With their UK live return at Hyde Park just weeks away, hard facts about The Strokes’ sixth album are frustratingly thin on the ground. That doesn’t mean the individual members haven’t been busy, though: firstly, guitarist Albert Hammond Jr is set to return with ‘Momentary Masters’, his third solo LP, released on July 31.
With a title taken from a line in ‘Pale Blue Dot’, astronomer Carl Sagan’s 1994 treatise about mankind’s place in the universe, the album promises to show a different, more philosophical side to Hammond. “I couldn’t stop going back to it as a title,” he explains. “Just the idea that life is this momentary thing that’s gone after a certain amount of time. I don’t find that depressing: if anything, it’s an exciting idea, and it seems to me that a lot of the stuff that can bum you out comes from forgetting that.”
Recorded at his home in upstate New York with regular Strokes collaborator Gus Oberg, ‘Momentary Masters’ was also inspired by the recent death of a close friend who turned him onto the poet Anne Sexton. “From reading her, I got into this idea of having a shadow – an alter ego who you might pretend doesn’t exist, but who you have conversations in your head with anyway, and how you can’t throw away part of your personality just to be accepted as a whole. What I’m describing sounds very serious, but it’s more subtle than that – the record is actually very danceable and fun!”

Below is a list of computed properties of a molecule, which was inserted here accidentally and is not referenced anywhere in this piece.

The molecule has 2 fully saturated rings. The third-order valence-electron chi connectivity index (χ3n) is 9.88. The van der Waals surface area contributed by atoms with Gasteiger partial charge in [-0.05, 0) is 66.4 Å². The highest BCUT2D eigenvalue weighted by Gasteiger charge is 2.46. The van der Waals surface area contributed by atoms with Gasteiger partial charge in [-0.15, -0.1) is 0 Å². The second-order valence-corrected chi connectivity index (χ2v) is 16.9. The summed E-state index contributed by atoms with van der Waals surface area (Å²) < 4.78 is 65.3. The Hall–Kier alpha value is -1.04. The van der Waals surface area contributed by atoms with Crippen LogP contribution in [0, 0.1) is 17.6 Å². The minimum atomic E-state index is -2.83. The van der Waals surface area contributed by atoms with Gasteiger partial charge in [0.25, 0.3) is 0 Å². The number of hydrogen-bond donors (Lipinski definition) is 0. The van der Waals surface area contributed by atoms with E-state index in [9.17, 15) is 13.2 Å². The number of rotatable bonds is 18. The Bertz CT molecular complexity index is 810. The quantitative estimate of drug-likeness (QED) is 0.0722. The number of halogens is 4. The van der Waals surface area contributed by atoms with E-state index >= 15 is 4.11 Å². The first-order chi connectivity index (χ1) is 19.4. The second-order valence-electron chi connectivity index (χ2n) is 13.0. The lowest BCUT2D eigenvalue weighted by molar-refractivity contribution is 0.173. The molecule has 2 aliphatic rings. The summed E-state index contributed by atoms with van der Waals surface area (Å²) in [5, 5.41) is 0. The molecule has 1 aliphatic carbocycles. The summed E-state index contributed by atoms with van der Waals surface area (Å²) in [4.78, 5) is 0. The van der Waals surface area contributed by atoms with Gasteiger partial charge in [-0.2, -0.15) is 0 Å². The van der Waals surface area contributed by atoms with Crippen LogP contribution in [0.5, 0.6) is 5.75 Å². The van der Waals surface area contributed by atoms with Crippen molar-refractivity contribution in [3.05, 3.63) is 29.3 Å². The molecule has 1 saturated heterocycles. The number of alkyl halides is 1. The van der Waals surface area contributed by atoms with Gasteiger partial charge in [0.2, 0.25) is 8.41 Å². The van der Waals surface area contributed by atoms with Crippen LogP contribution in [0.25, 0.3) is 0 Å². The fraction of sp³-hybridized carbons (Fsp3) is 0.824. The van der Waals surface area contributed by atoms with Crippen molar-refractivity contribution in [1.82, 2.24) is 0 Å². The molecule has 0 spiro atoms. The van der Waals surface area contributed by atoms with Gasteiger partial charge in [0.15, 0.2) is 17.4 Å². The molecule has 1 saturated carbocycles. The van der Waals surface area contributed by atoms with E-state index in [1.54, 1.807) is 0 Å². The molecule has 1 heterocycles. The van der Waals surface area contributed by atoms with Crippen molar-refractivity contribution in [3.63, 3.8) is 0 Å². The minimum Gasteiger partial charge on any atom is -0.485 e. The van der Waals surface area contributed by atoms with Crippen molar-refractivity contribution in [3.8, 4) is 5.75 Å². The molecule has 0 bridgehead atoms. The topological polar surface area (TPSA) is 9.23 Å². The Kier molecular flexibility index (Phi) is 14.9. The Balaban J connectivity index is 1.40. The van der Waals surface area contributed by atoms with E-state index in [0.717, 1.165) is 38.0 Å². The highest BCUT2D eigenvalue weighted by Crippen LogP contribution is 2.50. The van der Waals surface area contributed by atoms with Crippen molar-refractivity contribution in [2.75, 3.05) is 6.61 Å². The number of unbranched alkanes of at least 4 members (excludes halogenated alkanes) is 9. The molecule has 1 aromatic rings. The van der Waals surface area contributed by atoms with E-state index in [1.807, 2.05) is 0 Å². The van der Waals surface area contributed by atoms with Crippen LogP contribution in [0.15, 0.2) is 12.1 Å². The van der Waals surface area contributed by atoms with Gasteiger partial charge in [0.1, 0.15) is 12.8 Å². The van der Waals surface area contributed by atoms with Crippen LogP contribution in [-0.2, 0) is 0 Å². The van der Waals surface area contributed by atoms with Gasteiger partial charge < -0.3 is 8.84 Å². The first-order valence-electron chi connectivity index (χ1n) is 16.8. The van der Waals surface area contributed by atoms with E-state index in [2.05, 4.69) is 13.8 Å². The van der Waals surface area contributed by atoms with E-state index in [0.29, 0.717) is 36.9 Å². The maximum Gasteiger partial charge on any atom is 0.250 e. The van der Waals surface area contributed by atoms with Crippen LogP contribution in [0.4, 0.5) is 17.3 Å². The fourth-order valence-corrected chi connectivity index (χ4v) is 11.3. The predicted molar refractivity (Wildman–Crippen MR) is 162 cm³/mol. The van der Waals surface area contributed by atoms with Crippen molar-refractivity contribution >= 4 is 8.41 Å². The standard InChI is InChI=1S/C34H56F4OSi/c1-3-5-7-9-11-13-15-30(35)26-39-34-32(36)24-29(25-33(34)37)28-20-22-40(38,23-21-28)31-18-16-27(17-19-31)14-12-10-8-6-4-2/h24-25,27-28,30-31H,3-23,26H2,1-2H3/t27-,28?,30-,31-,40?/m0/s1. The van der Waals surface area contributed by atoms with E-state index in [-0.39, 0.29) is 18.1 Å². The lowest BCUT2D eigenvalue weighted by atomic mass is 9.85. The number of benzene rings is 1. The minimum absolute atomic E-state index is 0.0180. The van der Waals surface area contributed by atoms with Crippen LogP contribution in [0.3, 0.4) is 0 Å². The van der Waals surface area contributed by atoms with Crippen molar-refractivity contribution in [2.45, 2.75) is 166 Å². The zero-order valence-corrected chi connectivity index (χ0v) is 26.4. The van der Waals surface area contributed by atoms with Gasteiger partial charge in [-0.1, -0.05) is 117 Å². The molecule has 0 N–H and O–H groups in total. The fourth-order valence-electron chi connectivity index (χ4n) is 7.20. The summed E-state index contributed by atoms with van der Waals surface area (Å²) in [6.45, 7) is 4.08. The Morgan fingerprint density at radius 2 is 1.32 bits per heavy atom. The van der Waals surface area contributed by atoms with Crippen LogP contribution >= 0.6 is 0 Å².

Lead single ‘Born Slippy’ certainly suggests as much, though beneath its ebullient exterior lurks what Hammond calls “a song about figuring out what to do when what has defined you for a long time isn’t there any more”. Was he aware of the 1996 Underworld hit of the same name? “Oh, of course! I just thought it was an awesome phrase, and I felt like enough time had passed to be able to use it again.”
With confusion reigning over The Strokes’ future, one aspect of the album’s release seems slightly portentous: Hammond’s last EP, 2013’s ‘AHJ’, came out on Julian Casablancas’ Cult Records, but ‘Momentary Masters’ will be issued by Vagrant (and Infectious in the UK). Should we read anything into that? “No, I guess I just felt it needed a different home,” he says. “Nothing weird or anything…”
Meanwhile, bassist Nikolai Fraiture is close to completing an album with his new band, Summer Moon, featuring Erika Spring of Au Revoir Simone on keyboards and Tennessee Thomas of The Like on drums. “It started out as songs that I was writing, but now we’re heading in a more collaborative direction,” says Fraiture. “It’s not a hippy-dippy group. We have two badass girls in the band, so there are a lot of tensions and pushes and pulls.”
The band recently posted ‘Happenin’’, a song culled from sessions recorded at Fraiture’s own space on the West Side of Manhattan, although they plan to enter a bigger studio at some point this summer to finish off the album. “I’m enjoying figuring out how to be a frontman, but it feels good at the moment,” says Fraiture. And how do the small New York club shows he’s playing with Summer Moon compare to headlining festivals with The Strokes? “I just feel blessed and lucky that I can do both at this point.”